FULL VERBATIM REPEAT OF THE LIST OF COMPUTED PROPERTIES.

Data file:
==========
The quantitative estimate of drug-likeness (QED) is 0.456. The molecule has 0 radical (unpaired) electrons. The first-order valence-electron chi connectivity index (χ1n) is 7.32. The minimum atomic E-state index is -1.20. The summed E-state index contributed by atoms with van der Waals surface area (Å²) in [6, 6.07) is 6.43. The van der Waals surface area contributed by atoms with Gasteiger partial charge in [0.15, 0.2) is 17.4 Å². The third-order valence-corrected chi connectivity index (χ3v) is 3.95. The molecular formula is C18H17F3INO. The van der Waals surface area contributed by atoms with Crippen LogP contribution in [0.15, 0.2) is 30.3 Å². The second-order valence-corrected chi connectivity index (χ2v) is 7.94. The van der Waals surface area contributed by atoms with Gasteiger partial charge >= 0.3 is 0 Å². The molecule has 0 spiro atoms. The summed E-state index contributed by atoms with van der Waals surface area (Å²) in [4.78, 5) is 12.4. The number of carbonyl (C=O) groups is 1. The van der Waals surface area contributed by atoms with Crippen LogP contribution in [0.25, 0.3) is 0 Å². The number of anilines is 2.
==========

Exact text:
The quantitative estimate of drug-likeness (QED) is 0.456. The molecule has 0 radical (unpaired) electrons. The first-order valence-electron chi connectivity index (χ1n) is 7.32. The minimum atomic E-state index is -1.20. The summed E-state index contributed by atoms with van der Waals surface area (Å²) in [6, 6.07) is 6.43. The van der Waals surface area contributed by atoms with Gasteiger partial charge in [0.15, 0.2) is 17.4 Å². The third-order valence-corrected chi connectivity index (χ3v) is 3.95. The molecular formula is C18H17F3INO. The van der Waals surface area contributed by atoms with Crippen LogP contribution in [0.15, 0.2) is 30.3 Å². The second-order valence-corrected chi connectivity index (χ2v) is 7.94. The van der Waals surface area contributed by atoms with Gasteiger partial charge >= 0.3 is 0 Å². The molecule has 0 spiro atoms. The summed E-state index contributed by atoms with van der Waals surface area (Å²) in [4.78, 5) is 12.4. The number of carbonyl (C=O) groups is 1. The van der Waals surface area contributed by atoms with Crippen LogP contribution in [0.25, 0.3) is 0 Å². The number of anilines is 2.